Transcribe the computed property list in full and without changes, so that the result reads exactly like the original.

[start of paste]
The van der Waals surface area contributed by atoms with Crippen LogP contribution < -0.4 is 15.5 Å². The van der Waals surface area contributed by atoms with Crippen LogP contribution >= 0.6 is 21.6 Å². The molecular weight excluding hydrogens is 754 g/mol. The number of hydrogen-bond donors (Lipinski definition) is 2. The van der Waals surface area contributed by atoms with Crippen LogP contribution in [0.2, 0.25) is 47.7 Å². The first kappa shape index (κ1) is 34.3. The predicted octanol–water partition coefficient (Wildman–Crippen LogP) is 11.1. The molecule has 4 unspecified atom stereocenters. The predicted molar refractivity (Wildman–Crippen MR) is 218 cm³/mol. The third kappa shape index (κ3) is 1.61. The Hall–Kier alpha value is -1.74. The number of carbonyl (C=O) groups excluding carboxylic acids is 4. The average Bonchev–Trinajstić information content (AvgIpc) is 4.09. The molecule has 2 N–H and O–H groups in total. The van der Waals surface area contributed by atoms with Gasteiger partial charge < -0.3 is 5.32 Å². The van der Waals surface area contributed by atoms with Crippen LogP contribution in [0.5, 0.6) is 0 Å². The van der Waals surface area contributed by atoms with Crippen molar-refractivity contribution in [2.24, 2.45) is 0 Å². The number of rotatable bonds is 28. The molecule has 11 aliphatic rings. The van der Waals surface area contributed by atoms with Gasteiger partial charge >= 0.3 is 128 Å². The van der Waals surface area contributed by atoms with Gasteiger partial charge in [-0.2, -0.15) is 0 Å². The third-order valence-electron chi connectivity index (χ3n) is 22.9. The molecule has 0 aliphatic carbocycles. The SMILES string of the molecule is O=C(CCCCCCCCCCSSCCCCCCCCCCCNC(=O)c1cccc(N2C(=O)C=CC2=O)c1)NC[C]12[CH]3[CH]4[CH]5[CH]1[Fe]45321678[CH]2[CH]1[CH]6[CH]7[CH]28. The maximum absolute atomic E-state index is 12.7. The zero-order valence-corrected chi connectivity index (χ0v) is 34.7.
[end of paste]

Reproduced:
The van der Waals surface area contributed by atoms with Crippen LogP contribution < -0.4 is 15.5 Å². The van der Waals surface area contributed by atoms with Crippen LogP contribution >= 0.6 is 21.6 Å². The molecular weight excluding hydrogens is 754 g/mol. The number of hydrogen-bond donors (Lipinski definition) is 2. The van der Waals surface area contributed by atoms with Crippen LogP contribution in [0.2, 0.25) is 47.7 Å². The first kappa shape index (κ1) is 34.3. The predicted octanol–water partition coefficient (Wildman–Crippen LogP) is 11.1. The molecule has 4 unspecified atom stereocenters. The predicted molar refractivity (Wildman–Crippen MR) is 218 cm³/mol. The third kappa shape index (κ3) is 1.61. The Hall–Kier alpha value is -1.74. The number of carbonyl (C=O) groups excluding carboxylic acids is 4. The average Bonchev–Trinajstić information content (AvgIpc) is 4.09. The molecule has 2 N–H and O–H groups in total. The van der Waals surface area contributed by atoms with Gasteiger partial charge < -0.3 is 5.32 Å². The van der Waals surface area contributed by atoms with Crippen LogP contribution in [0.5, 0.6) is 0 Å². The van der Waals surface area contributed by atoms with Crippen molar-refractivity contribution in [2.24, 2.45) is 0 Å². The number of rotatable bonds is 28. The molecule has 11 aliphatic rings. The van der Waals surface area contributed by atoms with Gasteiger partial charge >= 0.3 is 128 Å². The van der Waals surface area contributed by atoms with Gasteiger partial charge in [-0.2, -0.15) is 0 Å². The third-order valence-electron chi connectivity index (χ3n) is 22.9. The molecule has 0 aliphatic carbocycles. The SMILES string of the molecule is O=C(CCCCCCCCCCSSCCCCCCCCCCCNC(=O)c1cccc(N2C(=O)C=CC2=O)c1)NC[C]12[CH]3[CH]4[CH]5[CH]1[Fe]45321678[CH]2[CH]1[CH]6[CH]7[CH]28. The maximum absolute atomic E-state index is 12.7. The zero-order valence-corrected chi connectivity index (χ0v) is 34.7.